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finding our voice through trauma

Elmira Rodriguez
Journal response to the article/posting “Speaking to Survive” by Martha Elena Llano Serna,0
Martha breaks her silence and tells her story of being raped in her home in the forests of Columbia where she resides. Although I found her experience nothing short of horrific, what caused my heart to break while reading her story was when she explained that rape was simply the cost of being born a woman in her country. Globally, all women share this danger of sexual assault. As a woman myself, I know what it like to have to always be aware of my surroundings and taking extra precaution as to not put myself in a situation where I am vulnerable to becoming a rape victim. However, the universe has given me the privilege of being born into an environment which offers me substantially more protection from sexual assault and although I am vulnerable to rape, for me, it is not guaranteed as a cost of being born a woman. For Columbian women, or any other country where the cost of being born a woman is rape, this must be a heavy burden to carry and I am deeply sorrowful for the price they pay as a woman.
As Martha tells of the aftermath of her rape, I identified with her emotions and her reaction to her trauma. I too have experienced my own kind of trauma and pain and have reacted similarly to those experiences as Martha had to hers. We both reacted to our traumas with silence and a general refusal to acknowledge or talk about painful experiences with the hope that they would disappear from our memory and from our souls. However, after many years of trying to rid my memory of my trauma and my heart of the pain, I fund that both the memories and the pain were a very big part of who I had become and forever would be if I did not begin the process of sharing and talking about my experiences. Since the person I had become was someone I was not happy being, I knew it was time to begin the process of healing and transformation.
Martha’s story of how she found her voice again after her period of silence empowered and validated me and my search for my voice post trauma. When she spoke of using her voice to make her life lighter and her relationships stronger, I knew exactly of what she means. These traumas, when we keep them inside of us, isolate us from the rest of the world. We build so many defense walls around us that it is hard for others to connect with us on an intimate level and our relationships never grow. Once we find our voice and the healing process begins, so does the deconstruction of our defensive walls and our ability to connect with others on an intimate level allows more fulfilling relationships, relationships that will help us grow and heal.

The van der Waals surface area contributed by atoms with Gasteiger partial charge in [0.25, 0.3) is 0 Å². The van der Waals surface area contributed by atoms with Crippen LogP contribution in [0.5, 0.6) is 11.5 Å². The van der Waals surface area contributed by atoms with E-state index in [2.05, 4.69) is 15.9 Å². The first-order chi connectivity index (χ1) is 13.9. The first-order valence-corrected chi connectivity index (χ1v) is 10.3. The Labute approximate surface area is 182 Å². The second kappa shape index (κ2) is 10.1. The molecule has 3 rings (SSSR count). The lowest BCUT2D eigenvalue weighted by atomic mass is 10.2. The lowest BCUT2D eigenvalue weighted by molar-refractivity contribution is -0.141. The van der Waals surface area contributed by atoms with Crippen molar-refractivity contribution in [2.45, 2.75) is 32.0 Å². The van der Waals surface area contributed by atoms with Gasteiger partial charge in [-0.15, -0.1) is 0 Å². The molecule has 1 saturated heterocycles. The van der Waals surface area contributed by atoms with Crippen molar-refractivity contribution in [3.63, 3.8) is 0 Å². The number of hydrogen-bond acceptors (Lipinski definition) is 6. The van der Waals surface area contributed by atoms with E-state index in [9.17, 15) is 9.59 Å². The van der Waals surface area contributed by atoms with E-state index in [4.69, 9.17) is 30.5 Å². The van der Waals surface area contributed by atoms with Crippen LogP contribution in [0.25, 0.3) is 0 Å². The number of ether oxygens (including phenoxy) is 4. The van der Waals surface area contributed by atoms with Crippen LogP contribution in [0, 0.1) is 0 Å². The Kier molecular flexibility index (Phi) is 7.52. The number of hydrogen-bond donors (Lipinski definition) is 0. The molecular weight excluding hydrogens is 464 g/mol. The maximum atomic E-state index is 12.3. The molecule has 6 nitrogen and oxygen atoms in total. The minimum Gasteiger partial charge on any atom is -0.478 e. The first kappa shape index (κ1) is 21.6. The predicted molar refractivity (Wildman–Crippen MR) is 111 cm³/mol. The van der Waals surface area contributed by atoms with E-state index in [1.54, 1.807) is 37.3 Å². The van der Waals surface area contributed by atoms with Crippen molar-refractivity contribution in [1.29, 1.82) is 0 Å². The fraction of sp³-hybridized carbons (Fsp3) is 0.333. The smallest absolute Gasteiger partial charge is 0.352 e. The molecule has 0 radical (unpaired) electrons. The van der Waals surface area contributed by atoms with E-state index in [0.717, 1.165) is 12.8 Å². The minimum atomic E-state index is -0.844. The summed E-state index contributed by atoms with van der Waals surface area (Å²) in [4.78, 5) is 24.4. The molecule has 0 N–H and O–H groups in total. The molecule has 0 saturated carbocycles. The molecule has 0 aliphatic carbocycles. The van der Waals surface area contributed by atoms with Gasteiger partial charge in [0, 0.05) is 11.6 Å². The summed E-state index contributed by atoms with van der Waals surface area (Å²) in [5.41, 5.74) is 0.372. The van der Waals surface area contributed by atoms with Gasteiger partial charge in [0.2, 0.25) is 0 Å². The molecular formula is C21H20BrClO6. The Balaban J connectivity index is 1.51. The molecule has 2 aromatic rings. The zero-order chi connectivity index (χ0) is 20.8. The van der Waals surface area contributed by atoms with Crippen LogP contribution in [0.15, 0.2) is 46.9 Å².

Once we are healed, have found our voice, and have developed intimate relationships, we can use these new tools to propel our voice and help in the healing of other women and the finding of their voice. Humanity needs a coalition of healthy women who can use their voices to lead us in a new direction, women who refuse to be silent and wallow in the pain of traumas inflicted by men and a patriarchal society.
I applaud Martha for sharing her story and taking her healing into her own hands. This kind of sharing is not easy and in the early stages of our healing, the retelling of our traumas induces painful emotions. I am filled with inspiration by her story and filled with the hope that more women will find their voice and use it well.


martha llano's picture


Elmira, recibí to artículo hoy y quedé muy conmovida......día a día debemos sanarnos para ser mejores seres humanos, aunque no es fácil. Aún estoy recuperándome y tratando de olvidar y vida es corta y debemos de solucionar muchas cosas antes de ir a otros lugares en donde seremos polvo de estrellas.

Un abrazo desde Colombia


Con afecto

Martha Llano

HAGA ALGO........ lo que lo haga feliz!
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